It hasn't taken this long to form a Dutch government since 1977. Four parties will come together to form a coalition that will only have a majority of one seat in the lower house.
Four Dutch political parties finally made a deal to form a coalition government on Monday, 209 days after the election.
The leaders of the four parties had been in negotiations since the March elections, trying to form a government. Prime Minister Mark Rutte's business-friendly liberal VVD party, the progressive D66 party and the Christian CDA and Christian Union parties will form a coalition if the agreement is given the all-clear by the various parties.
The negotiations surpassed the record-setting 208 days required to a form a coalition government in 1977.
The new coalition will control just 76 seats in the 150-seat lower house, giving it a slim majority.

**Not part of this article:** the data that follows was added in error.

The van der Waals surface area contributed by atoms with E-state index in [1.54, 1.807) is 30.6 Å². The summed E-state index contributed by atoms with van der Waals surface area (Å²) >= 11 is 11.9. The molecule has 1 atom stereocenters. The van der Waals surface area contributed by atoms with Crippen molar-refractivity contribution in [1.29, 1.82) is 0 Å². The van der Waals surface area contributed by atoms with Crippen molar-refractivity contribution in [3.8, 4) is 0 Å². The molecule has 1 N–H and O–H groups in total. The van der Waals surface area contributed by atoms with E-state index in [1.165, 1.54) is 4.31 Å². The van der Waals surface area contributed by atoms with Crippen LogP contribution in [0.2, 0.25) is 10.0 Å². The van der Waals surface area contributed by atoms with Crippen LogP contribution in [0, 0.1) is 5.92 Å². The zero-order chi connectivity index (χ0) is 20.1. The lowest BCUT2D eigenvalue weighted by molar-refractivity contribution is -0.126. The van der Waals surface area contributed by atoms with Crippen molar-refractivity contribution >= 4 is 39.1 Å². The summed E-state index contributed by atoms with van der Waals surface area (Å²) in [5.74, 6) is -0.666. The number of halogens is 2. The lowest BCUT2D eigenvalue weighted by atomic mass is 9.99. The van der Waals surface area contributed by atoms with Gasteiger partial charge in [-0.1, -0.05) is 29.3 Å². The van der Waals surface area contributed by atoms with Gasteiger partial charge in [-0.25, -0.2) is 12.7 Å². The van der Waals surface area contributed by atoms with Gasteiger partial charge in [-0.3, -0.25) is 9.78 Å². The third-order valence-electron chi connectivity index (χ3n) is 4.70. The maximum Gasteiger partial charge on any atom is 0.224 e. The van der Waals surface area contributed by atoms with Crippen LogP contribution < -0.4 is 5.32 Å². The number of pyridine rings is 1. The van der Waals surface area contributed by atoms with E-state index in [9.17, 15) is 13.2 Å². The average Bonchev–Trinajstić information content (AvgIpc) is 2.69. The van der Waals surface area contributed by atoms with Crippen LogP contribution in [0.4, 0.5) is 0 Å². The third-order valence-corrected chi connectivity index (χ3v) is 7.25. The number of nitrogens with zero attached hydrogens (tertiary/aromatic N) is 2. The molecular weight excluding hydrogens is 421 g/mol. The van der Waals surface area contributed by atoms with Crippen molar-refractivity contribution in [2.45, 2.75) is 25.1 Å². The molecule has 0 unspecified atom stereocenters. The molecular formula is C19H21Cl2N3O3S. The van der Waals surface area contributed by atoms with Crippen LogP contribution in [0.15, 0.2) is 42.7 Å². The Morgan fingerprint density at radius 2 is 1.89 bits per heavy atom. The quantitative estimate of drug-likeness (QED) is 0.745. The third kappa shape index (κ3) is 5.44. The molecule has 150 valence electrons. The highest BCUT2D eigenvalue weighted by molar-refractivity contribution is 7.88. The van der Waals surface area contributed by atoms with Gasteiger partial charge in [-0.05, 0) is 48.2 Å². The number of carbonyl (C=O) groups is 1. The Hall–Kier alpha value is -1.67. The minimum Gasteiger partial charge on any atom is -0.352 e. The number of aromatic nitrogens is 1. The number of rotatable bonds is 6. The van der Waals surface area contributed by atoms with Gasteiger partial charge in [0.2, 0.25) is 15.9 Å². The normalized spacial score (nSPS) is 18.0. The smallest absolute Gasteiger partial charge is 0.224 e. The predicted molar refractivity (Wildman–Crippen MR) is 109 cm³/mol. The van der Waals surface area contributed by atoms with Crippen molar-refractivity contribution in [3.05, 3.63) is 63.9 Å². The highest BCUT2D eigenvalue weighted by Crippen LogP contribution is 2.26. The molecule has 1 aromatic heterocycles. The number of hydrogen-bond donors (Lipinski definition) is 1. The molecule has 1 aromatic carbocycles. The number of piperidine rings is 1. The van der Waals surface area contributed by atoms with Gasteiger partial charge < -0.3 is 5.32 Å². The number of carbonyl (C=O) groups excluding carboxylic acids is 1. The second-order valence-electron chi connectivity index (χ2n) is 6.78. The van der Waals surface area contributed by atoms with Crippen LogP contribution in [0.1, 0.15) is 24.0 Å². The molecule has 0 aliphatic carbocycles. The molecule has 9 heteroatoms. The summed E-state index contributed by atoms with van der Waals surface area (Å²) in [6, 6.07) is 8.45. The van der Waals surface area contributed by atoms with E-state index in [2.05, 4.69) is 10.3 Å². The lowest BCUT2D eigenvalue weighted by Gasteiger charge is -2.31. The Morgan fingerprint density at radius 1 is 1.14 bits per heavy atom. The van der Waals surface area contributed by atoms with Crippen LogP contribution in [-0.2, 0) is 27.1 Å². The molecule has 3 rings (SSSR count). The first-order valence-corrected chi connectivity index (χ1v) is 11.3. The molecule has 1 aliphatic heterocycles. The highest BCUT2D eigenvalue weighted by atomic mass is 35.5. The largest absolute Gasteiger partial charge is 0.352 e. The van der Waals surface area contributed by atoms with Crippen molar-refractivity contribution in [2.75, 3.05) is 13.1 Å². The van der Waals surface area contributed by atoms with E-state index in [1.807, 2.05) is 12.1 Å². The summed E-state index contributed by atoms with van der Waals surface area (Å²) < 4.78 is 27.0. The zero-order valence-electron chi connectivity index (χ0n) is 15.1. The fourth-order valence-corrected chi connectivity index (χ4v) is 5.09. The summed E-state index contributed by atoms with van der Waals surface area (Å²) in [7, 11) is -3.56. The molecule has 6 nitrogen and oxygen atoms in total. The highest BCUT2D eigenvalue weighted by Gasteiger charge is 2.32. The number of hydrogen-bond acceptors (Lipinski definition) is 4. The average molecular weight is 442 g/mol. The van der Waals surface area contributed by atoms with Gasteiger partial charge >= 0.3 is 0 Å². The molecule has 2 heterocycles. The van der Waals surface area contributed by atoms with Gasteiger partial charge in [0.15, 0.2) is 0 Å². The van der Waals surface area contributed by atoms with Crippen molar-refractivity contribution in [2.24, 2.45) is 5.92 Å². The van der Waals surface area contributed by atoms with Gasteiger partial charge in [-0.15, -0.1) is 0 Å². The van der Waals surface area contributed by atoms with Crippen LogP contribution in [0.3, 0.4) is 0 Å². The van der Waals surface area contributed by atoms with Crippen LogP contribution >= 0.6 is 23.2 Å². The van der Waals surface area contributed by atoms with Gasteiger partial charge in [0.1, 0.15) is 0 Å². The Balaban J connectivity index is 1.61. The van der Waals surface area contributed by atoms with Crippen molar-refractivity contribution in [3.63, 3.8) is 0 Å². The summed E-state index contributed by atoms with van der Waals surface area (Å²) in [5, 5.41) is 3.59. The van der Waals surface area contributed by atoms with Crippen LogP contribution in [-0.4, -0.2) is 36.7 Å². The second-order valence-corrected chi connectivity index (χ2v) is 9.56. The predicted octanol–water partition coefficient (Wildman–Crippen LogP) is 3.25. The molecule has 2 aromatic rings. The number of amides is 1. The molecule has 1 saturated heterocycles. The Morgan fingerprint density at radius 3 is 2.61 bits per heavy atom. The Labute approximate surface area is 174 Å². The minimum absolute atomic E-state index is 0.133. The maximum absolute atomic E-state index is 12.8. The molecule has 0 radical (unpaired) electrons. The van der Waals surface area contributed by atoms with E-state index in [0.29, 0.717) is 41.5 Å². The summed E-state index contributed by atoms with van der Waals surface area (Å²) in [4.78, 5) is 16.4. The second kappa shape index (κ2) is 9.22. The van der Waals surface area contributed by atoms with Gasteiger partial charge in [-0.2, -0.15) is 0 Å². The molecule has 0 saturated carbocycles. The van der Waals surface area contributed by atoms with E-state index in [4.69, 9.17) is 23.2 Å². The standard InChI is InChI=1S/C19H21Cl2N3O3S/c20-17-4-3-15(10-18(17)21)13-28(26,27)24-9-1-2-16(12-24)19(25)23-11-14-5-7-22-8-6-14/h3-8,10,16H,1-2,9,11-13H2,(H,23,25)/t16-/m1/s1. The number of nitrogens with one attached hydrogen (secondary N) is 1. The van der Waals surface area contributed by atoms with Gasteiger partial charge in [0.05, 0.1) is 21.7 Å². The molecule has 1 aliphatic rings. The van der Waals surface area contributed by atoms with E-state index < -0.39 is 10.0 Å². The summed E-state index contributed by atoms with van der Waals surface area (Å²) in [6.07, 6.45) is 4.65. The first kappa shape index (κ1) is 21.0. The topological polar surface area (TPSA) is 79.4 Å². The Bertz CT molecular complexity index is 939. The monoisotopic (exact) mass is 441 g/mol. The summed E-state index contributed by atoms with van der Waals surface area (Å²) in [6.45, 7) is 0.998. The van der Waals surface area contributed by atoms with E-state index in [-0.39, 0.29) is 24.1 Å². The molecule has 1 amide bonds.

Rutte emerged from talks Monday telling reporters: "I am really happy."
"Exactly on the day that the government formation will surpass the previous record to form a government, there is ... an agreement. We are sharing it with our MPs this afternoon," he added
Rutte will likely remain prime minister, but the other cabinet posts are expected to be unveiled on October 23, according to public broadcaster NOS.
"At last, at last... I am happy. I think it's an even-handed accord in line what everybody wants," said D66 leader Alexander Pechtold.
Rutte had tried to form a coalition with the GreenLeft party, but was hamstrung by differences over immigration. He refused to form a coalition with the anti-Islam far-right Freedom Party of Geert Wilders, which came second.
aw/kms (AFP, AP)